Thinking about National Ag Week
This week is National Agriculture Week, and a time to tip our cap to farmers. Farmers down the road. Farmers a few counties or states over. Farmers in nations with political unrest which can’t be found on the map. Farmers in black and white pictures who look like Dad or Granddad would have looked. And farmers who are newly-minted by community colleges or top-rated Land Grant agriculture schools. They are all important because they produce the food that sustains us day to day.
When Abraham Lincoln worked on his family farm in western Macon County 185 years ago, there wasn’t any neighborhood Kroger, and Casey’s convenience stores certainly did not exist to provide pizza. The cow was milked, eggs were gathered, some wheat and corn were harvested, and an uncountable number of wild animals provided fresh meat. Yes, there are a few folks like that today in remote areas of the US who want to avoid society, but most everyone else would rather take advantage of today’s remarkable agricultural industry that provides food, fuel, and fiber.
Americans spend less than 10% of their disposable income on food, the least of any country. In return they enjoy a food supply that is abundant, affordable, and among the world’s safest. That is not the case in the rest of the world where food is more expensive, and food safety exists only in tourist areas. The global population will be demanding more food, as it grows to 9 billion in the next 35 years, so abundant food will be required and the world is looking toward the US to meet that challenge.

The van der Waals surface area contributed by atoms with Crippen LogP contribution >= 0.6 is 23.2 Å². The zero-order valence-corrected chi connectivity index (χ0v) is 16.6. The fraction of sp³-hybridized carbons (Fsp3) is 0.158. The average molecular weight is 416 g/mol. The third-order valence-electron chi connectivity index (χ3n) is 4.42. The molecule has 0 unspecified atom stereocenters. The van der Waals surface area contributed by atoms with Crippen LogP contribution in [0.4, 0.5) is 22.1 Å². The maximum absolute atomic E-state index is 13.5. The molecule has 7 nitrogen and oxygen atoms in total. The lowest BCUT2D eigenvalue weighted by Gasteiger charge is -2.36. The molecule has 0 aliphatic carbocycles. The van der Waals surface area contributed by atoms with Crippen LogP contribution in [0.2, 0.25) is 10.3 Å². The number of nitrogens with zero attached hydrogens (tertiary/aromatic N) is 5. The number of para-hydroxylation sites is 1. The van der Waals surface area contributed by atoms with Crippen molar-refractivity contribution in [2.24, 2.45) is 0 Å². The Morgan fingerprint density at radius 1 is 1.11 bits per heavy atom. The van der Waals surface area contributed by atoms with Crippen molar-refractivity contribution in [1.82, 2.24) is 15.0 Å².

While there are two million US farms, the way USDA defines a farm, the heart of the watermelon is populated by 210,000 full time commercial farmers who produce 80% of the food moving though farm to market channels. You know them. You go to church with them. Shake their hand and give them a pat on the back for a job well done.
That typical farmer feeds 155 people. Assemble that many in your backyard sometime for a picnic, and you realize why farms are growing in size, why farm equipment takes up more than half of the roadway, and winter time television commercials frequently promote herbicides and other crop protection chemicals. It is big business, and it has to be because that farmer only pockets about a dime for every dollar you spend on food. With such narrow margins, profitability comes only with volume.
In the last 35 years, farm productivity has increased to such a degree that it has brought star wars technology to every farm field and every tractor. In that period of time agricultural productivity has increased 96%, yields have climbed 55%, and the number of planted acres has increased 24%.
But to do that, farmers have had to take care of the precious soil that produces your food. Three out of four have indicated they have taken action to improve the quality of their soil. In the past 30 years, soil erosion has fallen 66%, use of irrigation water has declined 42%, energy use on farms has dropped 48%, and greenhouse gas emissions from agriculture has been cut 49%.
But to reduce inputs, while increasing outputs, agriculture has made a concerted shift to employ biotechnology. In 2014, 18 million farmers in 28 countries raised biotech crops, which helped 16.5 million of them escape poverty by increasing yields. Those farmers also saved 325 million acres from being newly cultivated because less land was needed to produce food. And while doing that, their yields increased by 22%.
When you take a bite of food this week, thank a farmer.
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